EPA to curb HFCs, severe climate-damaging pollutants used as coolants

Scientists estimate that a global push to reduce HFCs could avoid a half degree Celsius of global warming over this century.


A new U.S. Environmental Protection Agency (EPA) rule, first proposed in May, will lower the use of hydrofluorocarbons (HFCs) 85 percent over the next 15 years.

HFCs have a thousand times the heat-trapping potency of carbon dioxide and often leak through pipes or appliances that use compressed refrigerants like air-conditioners and refrigerators. The White House says the rule will cut the equivalent of three years’ worth of climate pollution from the electricity sector, and is an important way to show America’s commitment to dealing with climate change before the upcoming climate summit in Glasgow.

Business interests that use HFCs are largely supportive of the rule, telling The New York Times it is “good for the environment, good for the economy, and good for trade.” A growing number of refrigerator and air-conditioning manufacturers have already moved to limit their use of HFCs and offer new models that use a more climate-friendly alternative.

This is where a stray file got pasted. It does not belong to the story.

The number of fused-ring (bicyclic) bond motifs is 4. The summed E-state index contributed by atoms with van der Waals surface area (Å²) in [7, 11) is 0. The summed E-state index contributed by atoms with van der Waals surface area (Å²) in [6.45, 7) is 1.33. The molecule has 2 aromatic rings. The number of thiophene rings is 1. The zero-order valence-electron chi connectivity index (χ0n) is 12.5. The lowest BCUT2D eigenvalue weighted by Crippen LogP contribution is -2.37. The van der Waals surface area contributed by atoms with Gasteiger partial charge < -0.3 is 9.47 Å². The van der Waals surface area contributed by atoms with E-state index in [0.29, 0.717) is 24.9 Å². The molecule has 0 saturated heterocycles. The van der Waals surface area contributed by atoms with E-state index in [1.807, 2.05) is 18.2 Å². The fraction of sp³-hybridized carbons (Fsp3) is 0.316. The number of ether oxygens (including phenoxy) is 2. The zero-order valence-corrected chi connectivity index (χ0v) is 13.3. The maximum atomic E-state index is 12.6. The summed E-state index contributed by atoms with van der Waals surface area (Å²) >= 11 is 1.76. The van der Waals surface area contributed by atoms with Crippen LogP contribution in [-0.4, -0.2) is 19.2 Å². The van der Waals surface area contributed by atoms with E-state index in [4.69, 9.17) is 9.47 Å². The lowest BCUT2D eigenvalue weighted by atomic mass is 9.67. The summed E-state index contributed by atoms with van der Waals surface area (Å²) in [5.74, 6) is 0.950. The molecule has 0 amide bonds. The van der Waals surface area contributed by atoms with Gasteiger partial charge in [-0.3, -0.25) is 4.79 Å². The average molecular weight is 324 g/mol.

Scientists estimate that a global push to reduce HFCs could avoid a half degree Celsius of global warming over this century.

As reported by CBS News:

EPA Administrator Michael Regan said the phasedown is backed by a coalition of industry groups that see it as an opportunity to “supercharge” American leadership on domestic manufacturing and production of alternative refrigerants. The industry has long been shifting to the use of alternative refrigerants and pushed for a federal standard to avoid a patchwork of state laws and regulations.

“This action reaffirms what President Biden always says — that when he thinks about climate, he thinks about jobs,” Regan said, echoing a Biden refrain about climate change. Transitioning to safer alternatives and more energy-efficient cooling technologies is expected to generate more than $270 billion in cost savings and public health benefits over the next 30 years, Regan said.

A pandemic relief and spending bill passed by Congress last December directs the EPA to sharply reduce production and use of HFCs. The measure won wide support and was hailed as the most significant climate change law in at least a decade.


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